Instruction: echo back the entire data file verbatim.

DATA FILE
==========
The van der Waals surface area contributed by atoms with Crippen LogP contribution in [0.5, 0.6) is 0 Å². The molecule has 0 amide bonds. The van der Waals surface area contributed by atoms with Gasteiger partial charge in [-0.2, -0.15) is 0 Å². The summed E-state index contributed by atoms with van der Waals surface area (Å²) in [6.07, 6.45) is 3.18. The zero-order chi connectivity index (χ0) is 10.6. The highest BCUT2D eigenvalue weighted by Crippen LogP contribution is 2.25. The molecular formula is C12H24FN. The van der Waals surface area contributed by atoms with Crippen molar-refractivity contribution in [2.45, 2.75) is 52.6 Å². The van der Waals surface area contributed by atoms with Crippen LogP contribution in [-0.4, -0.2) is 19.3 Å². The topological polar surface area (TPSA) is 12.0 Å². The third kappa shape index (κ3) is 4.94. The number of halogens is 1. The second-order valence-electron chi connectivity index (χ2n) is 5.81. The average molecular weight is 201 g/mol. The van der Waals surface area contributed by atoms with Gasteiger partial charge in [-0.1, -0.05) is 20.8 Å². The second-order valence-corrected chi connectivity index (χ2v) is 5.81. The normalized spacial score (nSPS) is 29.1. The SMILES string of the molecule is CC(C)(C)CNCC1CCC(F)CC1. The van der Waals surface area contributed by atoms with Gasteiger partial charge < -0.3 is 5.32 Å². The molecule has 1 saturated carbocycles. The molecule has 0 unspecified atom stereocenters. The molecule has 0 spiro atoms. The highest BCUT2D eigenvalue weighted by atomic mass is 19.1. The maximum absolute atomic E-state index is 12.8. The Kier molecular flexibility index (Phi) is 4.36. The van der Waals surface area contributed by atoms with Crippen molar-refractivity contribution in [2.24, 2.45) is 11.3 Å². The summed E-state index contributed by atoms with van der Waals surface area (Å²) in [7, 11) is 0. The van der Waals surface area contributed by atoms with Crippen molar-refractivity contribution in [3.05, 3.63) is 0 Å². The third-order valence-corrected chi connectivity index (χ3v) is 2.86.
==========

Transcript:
The van der Waals surface area contributed by atoms with Crippen LogP contribution in [0.5, 0.6) is 0 Å². The molecule has 0 amide bonds. The van der Waals surface area contributed by atoms with Gasteiger partial charge in [-0.2, -0.15) is 0 Å². The summed E-state index contributed by atoms with van der Waals surface area (Å²) in [6.07, 6.45) is 3.18. The zero-order chi connectivity index (χ0) is 10.6. The highest BCUT2D eigenvalue weighted by Crippen LogP contribution is 2.25. The molecular formula is C12H24FN. The van der Waals surface area contributed by atoms with Crippen molar-refractivity contribution in [2.45, 2.75) is 52.6 Å². The van der Waals surface area contributed by atoms with Crippen LogP contribution in [-0.4, -0.2) is 19.3 Å². The topological polar surface area (TPSA) is 12.0 Å². The third kappa shape index (κ3) is 4.94. The number of halogens is 1. The second-order valence-electron chi connectivity index (χ2n) is 5.81. The average molecular weight is 201 g/mol. The van der Waals surface area contributed by atoms with Gasteiger partial charge in [-0.1, -0.05) is 20.8 Å². The second-order valence-corrected chi connectivity index (χ2v) is 5.81. The normalized spacial score (nSPS) is 29.1. The SMILES string of the molecule is CC(C)(C)CNCC1CCC(F)CC1. The van der Waals surface area contributed by atoms with Gasteiger partial charge < -0.3 is 5.32 Å². The molecule has 1 saturated carbocycles. The molecule has 0 unspecified atom stereocenters. The molecule has 0 spiro atoms. The highest BCUT2D eigenvalue weighted by atomic mass is 19.1. The maximum absolute atomic E-state index is 12.8. The Kier molecular flexibility index (Phi) is 4.36. The van der Waals surface area contributed by atoms with Crippen molar-refractivity contribution in [2.24, 2.45) is 11.3 Å². The summed E-state index contributed by atoms with van der Waals surface area (Å²) in [7, 11) is 0. The van der Waals surface area contributed by atoms with Crippen molar-refractivity contribution in [3.05, 3.63) is 0 Å². The third-order valence-corrected chi connectivity index (χ3v) is 2.86.